Marc Abélès is an alumnus of Ecole normale supérieure (Paris). He holds a ‘Doctorat de 3e cycle’ and a ‘Doctorat d’Etat’ in Anthropology. Marc Abélès first worked under Claude Lévi-Strauss’s supervision on the political practices of the Ochollo in southern Ethiopia. After joining CNRS he was a member of the Laboratoire d’Anthropologie Sociale from 1979 to 1995. Based on his work among the Ochollo, his subsequent research was devoted to political life and institutions in France and Europe. Elections, assembly practices, and political symbolics lie at the core of his work on political life in Burgundy (Quiet days in Burgundy: a study of local politics, 1991, orig. 1989), on the political rituals orchestrated by François Mitterrand (Anthropologie de l’État, 1990), the French Parliament (Un ethnologue à l’Assemblée, 2000), the misadventures of political representation (L’Echec en politique, 2005), and on European parliament (La vie quotidienne au Parlement européen, 1992). In 1993, Marc Abélès directed anthropological research within the European Commission at the latter’s request. More recently, his research has focused on founders of startup companies and philanthropists in Silicon Valley (Les Nouveaux riches. Un ethnologue dans la Silicon Valley, 2002), and on new powers and countervailing powers at play in globalisation (Politique de la survie, 2006). MA sat on the Comité national of CNRS from 1990 to 1998. He has run the LAIOS since its creation with other colleagues in 1995. He was also elected Directeur d’Etudes at Ecole des Hautes Etudes en Sciences Sociales (EHESS) in 2005, where he teaches anthropology of institutions. Marc Abélès was a Visiting Scholar at Brown University (1997), Stanford University (2000), and invited Professsor at New York University (2004), Boston University (2006), and Universidad de Buenos Aires (2006).
Michael Burawoy, University of California Berkeley
Plenary session on Friday 6th:
Philosophy of Praxis: A Gramscian Approach to Ethnography
The main thesis of this paper is that theory and method are inextricably interconnected. Starting from the subjectivity of the dominated, Bourdieu’s theory of symbolic domination leads to notions of misrecognition and the method of participant objectivation, while Touraine’s theory of postindustrial or programmed society leads to notions of historicity and the method of sociological intervention. Antonio Gramsci’s notion of hegemony combines and transcends the theories of Touraine and Bourdieu, leading to the idea of good sense within common sense, built on his philosophy of praxis and a theory of intellectual engagement.The ethnographer elaborates the good sense contained in the practical life of the subjects while combating the bad sense contained in hegemonic ideologies. This method is illustrated with the author’s ethnographies of workers in the United States, Hungary and Russia.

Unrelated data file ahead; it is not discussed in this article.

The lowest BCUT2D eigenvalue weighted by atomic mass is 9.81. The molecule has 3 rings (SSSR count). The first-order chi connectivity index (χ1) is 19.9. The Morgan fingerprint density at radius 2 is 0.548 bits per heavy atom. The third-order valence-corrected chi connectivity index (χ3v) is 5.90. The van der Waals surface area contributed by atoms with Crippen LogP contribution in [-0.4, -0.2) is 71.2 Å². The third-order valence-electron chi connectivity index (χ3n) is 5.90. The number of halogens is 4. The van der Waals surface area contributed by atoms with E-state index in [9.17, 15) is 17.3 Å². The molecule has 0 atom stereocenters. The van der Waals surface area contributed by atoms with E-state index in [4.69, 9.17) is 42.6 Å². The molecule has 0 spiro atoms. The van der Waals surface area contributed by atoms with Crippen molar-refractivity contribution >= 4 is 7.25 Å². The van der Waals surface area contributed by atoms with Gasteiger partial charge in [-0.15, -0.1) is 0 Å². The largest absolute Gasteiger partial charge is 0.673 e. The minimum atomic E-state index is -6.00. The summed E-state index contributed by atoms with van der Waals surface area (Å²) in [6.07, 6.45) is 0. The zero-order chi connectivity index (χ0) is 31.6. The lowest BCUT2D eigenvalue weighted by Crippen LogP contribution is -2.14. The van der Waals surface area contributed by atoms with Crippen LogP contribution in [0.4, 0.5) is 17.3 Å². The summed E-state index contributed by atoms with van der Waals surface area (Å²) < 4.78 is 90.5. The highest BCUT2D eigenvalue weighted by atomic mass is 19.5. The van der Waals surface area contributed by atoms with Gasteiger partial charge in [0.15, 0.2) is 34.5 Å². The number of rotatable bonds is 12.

Michael Burawoy has studied industrial workplaces in different parts of the world — Zambia, Chicago, Hungary and Russia — through participant observation. In his different projects he has tried to cast light — from the standpoint of the workplace — on the nature of postcolonialism, on the organization of consent to capitalism, on the peculiar forms of working class consciousness and work organization in state socialism, and on the dilemmas of transition from socialism to capitalism. During the 1990s he studied post Soviet decline as “economic involution”: how the Russian economy was driven by the expansion of a range of intermediary organizations operating in the sphere of exchange (trade, finance, barter, new forms of money), and how the productive economy recentered on households and especially women. No longer able to work in factories, most recently he has turned to the study of his own workplace – the university – to consider the way sociology itself is produced and then disseminated to diverse publics. Over the course of his research and teaching, he has developed theoretically driven methodologies that allow broad conclusions to be drawn from ethnographic research and case studies. These methodologies are represented in Global Ethnography a book coauthored with 9 graduate students, which shows how globalization can be studied “from below” through participation in the lives of those who experience it. Throughout his sociological career he has engaged with Marxism, seeking to reconstruct it in the light of his research and more broadly in the light of historical challenges of the late 20th and early 21st. centuries.